Carson City Public Works is looking into new procedures for trash disposal at the city landfill after a series of fires.
On Saturday, another fire broke out at the landfill on Flint Drive, the fourth fire there this year. A fifth fire, the Rifle Range Fire in August started by target shooting, burned more than 200 acres close to the landfill.
“It’s very unusual to have this many (fires). We are checking with other landfills to see if they are seeing increases too which would then point to disposal of inappropriate items,” said Darren Schulz, director, Public Works. “This will likely lead to a change in operations, but don’t know yet what that will look like.”
The fires are still being investigated, but Schulz said batteries, likely larger batteries used in equipment such as power tools, may be the source.
As a result, Public Works is considering adding what’s called a tipping pad, or concrete slab, somewhere on site but away from the actual landfill. Users of the landfill would dump their trash there and staff would then sort through it to remove any potentially combustible items. After that, the trash would be loaded onto a truck and taken to the landfill.
“We feel it’s important to remove the public from the landfill area,” said Schulz, a practice increasingly common at municipal dumps.
But, the change if it happens is a ways off. The site has the space for a tipping pad, but it would have to be built. The landfill has loaders, but would need additional trucks.
And it’s all happening in the midst of another big change. The city is developing a new waste management contract that will take effect in July 2019. At the same time, the city will be instituting mandatory trash pickup with an exemption — residents who use the landfill can continue to do so, but must routinely provide receipts to the waste management vendor in order to be exempted from service.
As a result, the city is expecting a drop in use of the landfill that would affect how any new procedures are implemented.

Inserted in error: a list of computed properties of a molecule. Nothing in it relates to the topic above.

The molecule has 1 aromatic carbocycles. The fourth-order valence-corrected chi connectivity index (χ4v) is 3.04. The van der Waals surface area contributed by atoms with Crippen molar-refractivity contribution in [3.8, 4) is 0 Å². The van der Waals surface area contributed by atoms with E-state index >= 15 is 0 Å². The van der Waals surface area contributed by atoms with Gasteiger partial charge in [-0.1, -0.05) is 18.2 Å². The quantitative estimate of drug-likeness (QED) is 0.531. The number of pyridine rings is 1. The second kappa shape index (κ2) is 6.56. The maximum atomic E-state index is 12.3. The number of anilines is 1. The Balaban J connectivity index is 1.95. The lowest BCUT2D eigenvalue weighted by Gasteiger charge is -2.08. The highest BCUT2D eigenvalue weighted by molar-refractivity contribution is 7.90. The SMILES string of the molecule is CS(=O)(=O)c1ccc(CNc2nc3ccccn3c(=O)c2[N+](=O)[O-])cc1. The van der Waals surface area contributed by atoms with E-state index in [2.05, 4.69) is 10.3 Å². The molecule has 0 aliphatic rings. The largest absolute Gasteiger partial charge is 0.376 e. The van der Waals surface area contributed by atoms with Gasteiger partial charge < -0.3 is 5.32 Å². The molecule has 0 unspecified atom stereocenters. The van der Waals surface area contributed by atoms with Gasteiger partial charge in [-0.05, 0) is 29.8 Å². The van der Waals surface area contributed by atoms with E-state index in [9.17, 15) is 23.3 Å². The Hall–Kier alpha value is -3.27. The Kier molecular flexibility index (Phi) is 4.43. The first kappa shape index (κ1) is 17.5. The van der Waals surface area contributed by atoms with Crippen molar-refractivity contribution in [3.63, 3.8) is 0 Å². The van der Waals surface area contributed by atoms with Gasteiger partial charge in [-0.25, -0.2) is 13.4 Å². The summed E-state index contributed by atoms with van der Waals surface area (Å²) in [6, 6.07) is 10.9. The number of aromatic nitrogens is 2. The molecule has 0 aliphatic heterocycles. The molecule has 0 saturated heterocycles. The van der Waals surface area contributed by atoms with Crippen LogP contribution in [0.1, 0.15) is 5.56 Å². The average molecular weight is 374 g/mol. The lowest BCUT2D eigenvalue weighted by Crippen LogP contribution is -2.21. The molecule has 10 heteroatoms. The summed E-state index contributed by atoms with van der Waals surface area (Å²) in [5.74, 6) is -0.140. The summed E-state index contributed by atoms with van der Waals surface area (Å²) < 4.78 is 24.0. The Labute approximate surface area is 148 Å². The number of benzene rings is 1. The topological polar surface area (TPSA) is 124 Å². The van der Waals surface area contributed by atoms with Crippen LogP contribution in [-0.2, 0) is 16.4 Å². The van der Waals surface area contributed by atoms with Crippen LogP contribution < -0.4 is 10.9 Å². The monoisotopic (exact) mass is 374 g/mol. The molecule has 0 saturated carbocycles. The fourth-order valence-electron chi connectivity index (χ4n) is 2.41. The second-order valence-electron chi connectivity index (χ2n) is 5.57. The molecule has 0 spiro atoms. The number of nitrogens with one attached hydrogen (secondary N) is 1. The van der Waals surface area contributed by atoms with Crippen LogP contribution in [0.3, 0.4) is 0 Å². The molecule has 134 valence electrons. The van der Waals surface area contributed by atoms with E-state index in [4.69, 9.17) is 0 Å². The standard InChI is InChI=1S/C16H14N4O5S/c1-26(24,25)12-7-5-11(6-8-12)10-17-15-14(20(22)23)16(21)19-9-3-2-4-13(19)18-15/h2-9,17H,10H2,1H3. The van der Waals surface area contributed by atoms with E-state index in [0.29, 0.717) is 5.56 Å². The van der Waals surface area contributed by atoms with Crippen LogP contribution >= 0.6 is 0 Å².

“We need some data. We’d like maybe a year of data,” said Schulz.
The city last month received five submissions to its waste management request for proposal. A consultant is reviewing them and a city committee will rank the vendors, which is on schedule to be presented to the Board of Supervisors for its approval in November in order to award the contract by the end of year.
The RFP included bi-weekly, single-stream recycling; requested bulk waste disposal; green waste pickup; choice of animal-proof containers; and a requirement for a local customer service office in Carson City.
Public Works has other changes on its plate. In October, it plans to issue an RFP for a stormwater rate study that would be conducted in the first half of next year then go to the Utility Oversight Finance Committee (UFOC), and eventually to the supervisors, to implement a new rate structure.
“We are asking a consultant to go back to the methodology on how we charge. That’s what we did for water and waste water,” said Schulz.
Currently, residential and commercial customers pay varying flat rates and late last year the supervisors approved a 30 percent hike for all ratepayers in order to issue bonds in the meantime.
The department’s major sewer project for the year just got underway and should be completed by year end.
The Clear Creek Avenue Sewer Project will extend a sewer main along Clear Creek Avenue, between Center Drive and Snyder Avenue, and then along Snyder south of Clear Creek, as well as remove a line that runs along Old Clear Creek.
“It’s right next to the creek and you never want a sewer line right next to the creek,” said Schulz.
The project contract, not to exceed $1.4 million, was awarded to V & C Construction, Inc., in June.
A second project to upgrade the sewer system on Airport Road, south from Highway 50 to Woodside Drive, is being considered.
Both fulfill rules put in place by the UFOC requiring Public Works to reinvest a certain percentage of rate revenue into rehabilitation work.
The rate study the department is commissioning will also review the water and sewer rates that were already redone and complete a five-year in phase in of those changes.
The water fund is underperforming, mainly due to a drop in usage.
“We anticipate they’re going to say you put too much on usage and not enough on the base rate,” said Schulz.
The water rate includes a flat base rate with a tiered-rate based on usage on top of that.
The department is also waiting on work by two consultants, one for water and the other on waste water, for growth planning purposes.
Currently, the city plans for growth based on population, looking at available water resources and determining an acceptable level of population growth based on that.
The new study will instead look at zoning and water demand by land use.
“It is one level down from population and more accurate data,” said Schulz. “It’s a report we can use for planning for the next 30 years.”